Thursday, July 18, 2013

Nine Steps for a Successful Visit From Higher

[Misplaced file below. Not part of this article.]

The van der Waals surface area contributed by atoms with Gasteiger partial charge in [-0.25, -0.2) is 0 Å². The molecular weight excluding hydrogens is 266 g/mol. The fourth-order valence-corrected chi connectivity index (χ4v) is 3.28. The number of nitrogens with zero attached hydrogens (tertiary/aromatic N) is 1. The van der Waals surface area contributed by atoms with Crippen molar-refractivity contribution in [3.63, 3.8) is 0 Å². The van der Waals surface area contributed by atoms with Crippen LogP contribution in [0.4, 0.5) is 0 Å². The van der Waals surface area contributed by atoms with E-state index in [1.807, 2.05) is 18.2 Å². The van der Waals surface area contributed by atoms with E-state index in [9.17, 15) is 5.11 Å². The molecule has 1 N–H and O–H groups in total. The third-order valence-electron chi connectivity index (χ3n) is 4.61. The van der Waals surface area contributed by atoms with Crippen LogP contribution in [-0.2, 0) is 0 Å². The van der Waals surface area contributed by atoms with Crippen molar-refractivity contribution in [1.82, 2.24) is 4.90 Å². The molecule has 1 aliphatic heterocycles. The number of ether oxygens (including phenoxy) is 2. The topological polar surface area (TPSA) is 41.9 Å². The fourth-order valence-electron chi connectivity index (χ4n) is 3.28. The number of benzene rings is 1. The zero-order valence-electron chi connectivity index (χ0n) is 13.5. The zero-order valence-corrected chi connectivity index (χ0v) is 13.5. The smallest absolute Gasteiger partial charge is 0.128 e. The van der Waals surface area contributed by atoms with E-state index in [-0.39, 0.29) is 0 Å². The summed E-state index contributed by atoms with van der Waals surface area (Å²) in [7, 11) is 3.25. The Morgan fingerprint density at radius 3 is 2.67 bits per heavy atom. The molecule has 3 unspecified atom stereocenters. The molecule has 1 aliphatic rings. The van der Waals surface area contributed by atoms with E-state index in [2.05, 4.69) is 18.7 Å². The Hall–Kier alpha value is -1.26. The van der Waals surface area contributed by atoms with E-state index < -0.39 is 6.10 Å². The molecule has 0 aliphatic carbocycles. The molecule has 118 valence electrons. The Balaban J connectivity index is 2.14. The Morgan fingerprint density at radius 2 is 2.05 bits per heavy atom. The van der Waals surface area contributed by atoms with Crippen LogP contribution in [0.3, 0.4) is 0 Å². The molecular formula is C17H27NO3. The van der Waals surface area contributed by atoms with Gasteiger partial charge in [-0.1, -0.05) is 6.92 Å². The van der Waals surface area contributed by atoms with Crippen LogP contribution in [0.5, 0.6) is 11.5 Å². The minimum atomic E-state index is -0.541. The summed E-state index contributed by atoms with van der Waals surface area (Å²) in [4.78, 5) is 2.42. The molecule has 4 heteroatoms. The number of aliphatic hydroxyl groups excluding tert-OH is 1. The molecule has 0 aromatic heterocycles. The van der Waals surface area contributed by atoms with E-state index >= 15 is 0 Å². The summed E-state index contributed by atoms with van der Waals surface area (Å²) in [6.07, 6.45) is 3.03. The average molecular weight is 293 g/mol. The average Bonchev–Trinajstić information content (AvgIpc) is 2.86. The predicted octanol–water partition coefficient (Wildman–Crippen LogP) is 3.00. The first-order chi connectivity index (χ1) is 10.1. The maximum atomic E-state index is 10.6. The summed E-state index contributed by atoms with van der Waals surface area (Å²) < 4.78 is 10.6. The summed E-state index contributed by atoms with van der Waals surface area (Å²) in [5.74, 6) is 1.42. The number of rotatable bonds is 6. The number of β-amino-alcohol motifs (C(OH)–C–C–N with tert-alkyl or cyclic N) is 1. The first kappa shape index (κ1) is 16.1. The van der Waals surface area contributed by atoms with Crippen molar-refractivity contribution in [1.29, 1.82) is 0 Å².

We enjoyed a visit this past Friday from a couple of senior leaders, as well as a few staffers, from our higher headquarters and the headquarters one up. A few weeks back, we had a similar visit, and our guests included THE senior leaders two levels up (my boss and his boss). Regardless of the degree of formality with these visits, they are always to some degree, tests and inspections. Sometimes you will get indications that the visit is formally or informally a test or inspection. Such indications could be found in the title of the visit (inspection, site assistance visit, program review). The itinerary or agenda may also provide clues. Further, who is on the visiting team (auditors, inspectors, quality control personnel) may indicate an inspection or test. Other times, there will be no such indications that the visit includes an inspection. But the visit is still, in many ways, a test. Everyone on the visiting team is observing and forming an impression, and will likely share that impression of you and your organization with someone at some point in the future. Think about it this way: if visitors from your higher headquarters come into your area and find discrepancies or problems that were not previously known at their level, do you not think that these details are going to be directly and immediately communicated to higher (perhaps with the connotation that they found something bad that you were trying to conceal)? In any case, it pays to prepare for these visits as if they are a test (because, once again, they are). Enough doom and gloom. Let's examine this from a positive perspective: while these visits can be stressful and challenging, they can also be exceptional opportunities to showcase superstar performers; communicate ideas, challenges, or issues; and obtain resources and support. I have gotten to see several of these visits during my time in the Army, from the positions of visitor, host, and casual observer. When the visited organization's leaders prepare, the conditions are set to allow these visits to go as well as possible. When the visited organization's leaders don't prepare, it creates the potential for the visiting party to not feel welcomed. This is a bad way to start a visit from higher. Further, during one of those times where I was the visitor, I received the treatment recommended in the list below, and I can't emphasize enough the value of a proper welcoming, forthcomingness with data and information, and just some basic hospitality and friendliness. It really made me feel special, and set the conditions for a positive, productive visit. for more info visit us

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